Step1: Initialization

All messages passing from a variable node to a check node are initialized to Ln (a), the log likelihood ratio concerning symbol a. This value depends on the type of channel under investigation.

(1)

where Sn denotes the most likely symbol for a.

Step2: Variable node update.

All messages from the check nodes are updated using,

(3)

(4)

set of neighboring variable nodes connected to a check node

m.

Step3:Check node update

All messages from the variable nodes are updated using equation

(5)

(6)

(7)

M(n) denotes the set of neighboring check nodes connected to a variable node n.

Step4:Tentative Decoding

An estimation of the variable node is made using equation

(8)

(9)

(10)

The minfunctions return the minimum and the maximum values among their inputs,respectively . If C is verified to be a valid codeword or maximum iteratiion number L is reached ,then the decoding process will be terminated. Otherwise another decoding iteration will be initiated. But if valid codeword is not obtained until maximum iteration then decoding failure is declared.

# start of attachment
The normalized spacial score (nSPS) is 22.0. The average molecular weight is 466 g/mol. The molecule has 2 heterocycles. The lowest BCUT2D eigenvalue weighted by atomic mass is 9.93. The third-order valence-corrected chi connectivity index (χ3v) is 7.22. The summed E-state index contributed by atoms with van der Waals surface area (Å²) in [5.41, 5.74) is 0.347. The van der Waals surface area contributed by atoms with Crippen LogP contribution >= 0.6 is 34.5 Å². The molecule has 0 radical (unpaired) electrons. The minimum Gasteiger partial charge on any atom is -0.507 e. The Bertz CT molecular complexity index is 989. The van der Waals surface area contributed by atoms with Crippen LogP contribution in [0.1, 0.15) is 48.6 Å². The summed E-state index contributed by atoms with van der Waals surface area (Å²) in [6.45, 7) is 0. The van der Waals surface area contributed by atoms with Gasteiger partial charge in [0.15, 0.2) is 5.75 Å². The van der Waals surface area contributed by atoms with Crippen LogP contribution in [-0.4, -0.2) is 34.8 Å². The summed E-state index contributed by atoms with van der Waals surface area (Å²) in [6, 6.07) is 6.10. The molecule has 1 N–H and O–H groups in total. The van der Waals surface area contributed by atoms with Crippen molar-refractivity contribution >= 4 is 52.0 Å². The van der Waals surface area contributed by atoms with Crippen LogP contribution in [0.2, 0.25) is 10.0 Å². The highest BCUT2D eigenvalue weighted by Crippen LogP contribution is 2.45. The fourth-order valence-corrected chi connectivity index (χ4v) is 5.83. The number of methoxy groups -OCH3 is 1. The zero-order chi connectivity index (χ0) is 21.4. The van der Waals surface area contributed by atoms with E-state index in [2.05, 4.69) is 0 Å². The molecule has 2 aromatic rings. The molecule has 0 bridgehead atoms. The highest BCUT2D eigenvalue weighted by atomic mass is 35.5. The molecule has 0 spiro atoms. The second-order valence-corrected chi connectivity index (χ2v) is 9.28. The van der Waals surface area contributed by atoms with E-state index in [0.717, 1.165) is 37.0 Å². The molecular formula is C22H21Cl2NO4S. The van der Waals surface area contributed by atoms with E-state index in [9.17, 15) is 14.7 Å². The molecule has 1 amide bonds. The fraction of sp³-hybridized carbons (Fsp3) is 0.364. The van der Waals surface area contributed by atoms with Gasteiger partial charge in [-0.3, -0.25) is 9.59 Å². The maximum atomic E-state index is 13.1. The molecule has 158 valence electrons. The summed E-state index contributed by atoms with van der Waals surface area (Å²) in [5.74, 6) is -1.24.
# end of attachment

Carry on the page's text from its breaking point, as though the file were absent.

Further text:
PARITY CHECK MATRIX MODIFICATION

The strength of the LDPC are defined by number of non zero elements present in the parity check matrix. Computational complexity increases with number of non-zero elements. Increasing the sparcity of parity check matrix in turn reduces the computational complexity. The PCM has the following structural properties.

Each row has weight, wr

Each column has weight, wc

No two rows (or two columns) have more than one place where they both have non zero elements.

Modifications

With the randomly generated parity check matrix, we propose two modifications to reduce the computational complexity, retaining the structural properties of PCM.Two modifications are namely,

Lower Diagonal Parity Check Matrix

Where

Am,n (a)

is the set of vectors that consists of

Doubly Diagonal Parity Check Matrix

Galois field symbols. Each vector consists of N(m)-1 Galois feld symbols that satisfy the check equation.N(m) denote the

Lower Diagonal Parity Check Matrix (LDM)

This focuses on the diagonal elements of the matrix. Here in first kind, we propose the modified PCM structure where the diagonal elements of lower part of the PCM matrix are modified. Lower diagonal parity check matrix in the size of (12, 24) is shown in fig. 3.

The matrix structure is in the form of

H= [H QC |I] (11)

H QC -Quasy cyclic matrix I-Identity matrix

The mathematical model for the first proposal can be

given as follows:

The formation of the matrix is defined with the model of identifying the position of identity matrix (IM) and random matrix (RM). Let be the element in the parity check matrix defined. Mentioning the placement of the IM as

= IM for {r/2 to r, s/2 to s} (12)